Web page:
SMTA International Conference Proceedings


JOINING TECHNOLOGY WITH LOW MELTING SOLDERS AND HEAT RESISTANT ADHESIVES

Authors: M. Nowottnick, W. Scheel, K. Wittke, U. Pape
Company: Fraunhofer IZM
Date Published: 9/26/2004   Conference: SMTA International


Abstract: The idea of this new joining technology is to combine the mechanical properties of heat resistant polymer adhesives with the electrical and thermal function of low melting leadfree solders. By this combination it is possible to minimize the thermo-mechanical stress in the joints because of the softening or melting of the actual solder alloy in the gap.

This is especially advantageous for high temperature application and large solder joints between materials with different thermal expansion. By the use of low melting bismuth tin alloys, with a solidus temperature of 138°C (280 F), it is possible to apply this at operating temperatures up to 200°C or 250°C (390-480 F) in the liquid state. For the mechanical stability, a heat resistant polymer is covering the solder joint. To ensure a reliable function of this combined adhesive and solder joint, it was very important to protect the metallic surfaces of the parent material against diffusion and excessive growing of intermetallic compounds. This protection was realized by a special inhibitor addition in the low melting solder alloy, which can form a very thin and stable compound with the parent material and acts as a barrier to the temporary liquid solder.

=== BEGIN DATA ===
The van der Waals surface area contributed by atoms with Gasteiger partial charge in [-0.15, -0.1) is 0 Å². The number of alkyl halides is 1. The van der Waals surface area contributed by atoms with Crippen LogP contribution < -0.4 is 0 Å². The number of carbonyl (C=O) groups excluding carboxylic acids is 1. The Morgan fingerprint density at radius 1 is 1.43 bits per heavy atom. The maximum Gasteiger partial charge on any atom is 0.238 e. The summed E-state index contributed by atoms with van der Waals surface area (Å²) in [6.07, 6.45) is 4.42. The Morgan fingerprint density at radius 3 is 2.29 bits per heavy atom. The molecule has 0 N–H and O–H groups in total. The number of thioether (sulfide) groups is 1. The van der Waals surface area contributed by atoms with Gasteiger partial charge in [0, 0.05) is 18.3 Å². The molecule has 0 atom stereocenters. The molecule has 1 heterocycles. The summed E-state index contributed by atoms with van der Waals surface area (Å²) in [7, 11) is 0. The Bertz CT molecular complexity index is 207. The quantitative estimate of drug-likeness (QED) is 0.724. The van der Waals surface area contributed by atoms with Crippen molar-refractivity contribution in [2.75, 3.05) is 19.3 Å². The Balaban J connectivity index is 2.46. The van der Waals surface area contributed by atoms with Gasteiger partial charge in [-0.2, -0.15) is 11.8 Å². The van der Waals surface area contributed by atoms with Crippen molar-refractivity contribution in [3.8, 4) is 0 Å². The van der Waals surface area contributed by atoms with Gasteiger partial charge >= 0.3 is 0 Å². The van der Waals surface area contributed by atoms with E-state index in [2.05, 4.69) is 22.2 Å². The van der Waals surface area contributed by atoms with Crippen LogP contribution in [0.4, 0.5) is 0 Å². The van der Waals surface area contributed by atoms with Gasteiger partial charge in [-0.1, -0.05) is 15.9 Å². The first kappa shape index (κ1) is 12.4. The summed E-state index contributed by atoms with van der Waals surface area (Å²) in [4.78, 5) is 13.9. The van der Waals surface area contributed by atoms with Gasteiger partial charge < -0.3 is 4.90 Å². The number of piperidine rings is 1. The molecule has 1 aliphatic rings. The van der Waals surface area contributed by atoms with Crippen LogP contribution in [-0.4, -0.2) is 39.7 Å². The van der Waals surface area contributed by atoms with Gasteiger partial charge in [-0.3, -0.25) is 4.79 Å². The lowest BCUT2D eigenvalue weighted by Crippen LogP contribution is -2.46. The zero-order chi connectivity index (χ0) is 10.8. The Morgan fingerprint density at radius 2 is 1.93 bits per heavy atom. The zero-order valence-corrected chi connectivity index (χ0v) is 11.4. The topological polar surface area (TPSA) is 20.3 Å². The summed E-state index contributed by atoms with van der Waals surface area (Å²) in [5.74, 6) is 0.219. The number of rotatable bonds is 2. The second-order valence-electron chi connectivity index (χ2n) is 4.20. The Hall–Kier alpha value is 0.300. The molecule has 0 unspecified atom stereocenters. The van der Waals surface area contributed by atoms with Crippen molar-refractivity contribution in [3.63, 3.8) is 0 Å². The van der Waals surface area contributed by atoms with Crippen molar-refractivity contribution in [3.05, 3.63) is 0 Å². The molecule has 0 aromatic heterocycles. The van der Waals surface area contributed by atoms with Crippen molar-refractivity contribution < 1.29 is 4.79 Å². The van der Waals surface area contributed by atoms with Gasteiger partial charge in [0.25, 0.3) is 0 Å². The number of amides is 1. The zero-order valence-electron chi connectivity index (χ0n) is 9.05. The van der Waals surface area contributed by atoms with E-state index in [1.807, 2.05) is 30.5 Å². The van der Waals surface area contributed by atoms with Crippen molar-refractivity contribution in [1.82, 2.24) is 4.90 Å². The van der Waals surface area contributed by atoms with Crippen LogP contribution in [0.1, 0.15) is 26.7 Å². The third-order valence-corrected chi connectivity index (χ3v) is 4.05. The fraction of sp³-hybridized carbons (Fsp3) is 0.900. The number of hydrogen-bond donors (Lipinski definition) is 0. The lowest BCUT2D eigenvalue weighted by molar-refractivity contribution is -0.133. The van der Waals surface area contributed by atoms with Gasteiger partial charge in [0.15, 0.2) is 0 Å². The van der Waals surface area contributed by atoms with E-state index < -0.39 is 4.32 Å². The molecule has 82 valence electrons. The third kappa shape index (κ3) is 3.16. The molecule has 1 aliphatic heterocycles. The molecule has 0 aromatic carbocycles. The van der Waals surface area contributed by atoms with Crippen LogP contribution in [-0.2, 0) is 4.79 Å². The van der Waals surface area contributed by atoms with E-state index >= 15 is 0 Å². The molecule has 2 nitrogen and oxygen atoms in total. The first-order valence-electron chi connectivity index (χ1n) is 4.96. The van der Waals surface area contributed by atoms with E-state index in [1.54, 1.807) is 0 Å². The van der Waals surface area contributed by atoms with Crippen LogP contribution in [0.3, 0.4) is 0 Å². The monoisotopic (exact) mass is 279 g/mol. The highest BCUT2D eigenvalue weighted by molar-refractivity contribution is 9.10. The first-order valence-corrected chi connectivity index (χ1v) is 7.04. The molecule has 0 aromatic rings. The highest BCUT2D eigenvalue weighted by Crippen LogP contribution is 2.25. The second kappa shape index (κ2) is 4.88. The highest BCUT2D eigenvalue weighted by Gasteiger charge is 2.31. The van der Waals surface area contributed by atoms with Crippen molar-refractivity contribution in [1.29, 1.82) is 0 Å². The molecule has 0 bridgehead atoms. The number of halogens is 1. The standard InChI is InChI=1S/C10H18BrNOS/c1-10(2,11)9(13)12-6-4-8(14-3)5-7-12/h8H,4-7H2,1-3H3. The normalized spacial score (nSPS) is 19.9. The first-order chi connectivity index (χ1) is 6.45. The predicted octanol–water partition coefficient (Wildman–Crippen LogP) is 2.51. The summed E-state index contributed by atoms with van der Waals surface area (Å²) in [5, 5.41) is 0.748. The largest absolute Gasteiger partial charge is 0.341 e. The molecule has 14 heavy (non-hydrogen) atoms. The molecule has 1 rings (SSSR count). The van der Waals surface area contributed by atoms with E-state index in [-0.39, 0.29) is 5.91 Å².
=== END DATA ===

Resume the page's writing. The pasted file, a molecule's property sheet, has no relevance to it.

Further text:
Because of the intended change between the liquid and the solid state of the solder joint, the volume transition of the alloy is very important for the reliability. Tin has, like most metals and alloys, a positive volume transition and bismuth is one of the few metals, which shows the opposite characteristics and is expanding for solidification. The combination of both metals shows the possibility to produce an alloy, which has a volume transition close zero. A special focus was the development of suitable testing methods and strategies to show the reliability of assemblies. First available results and some typical applications, e.g. for automotive or power electronics, will be presented in this paper.

Key words: solder joints, adhesive joints, combined joints



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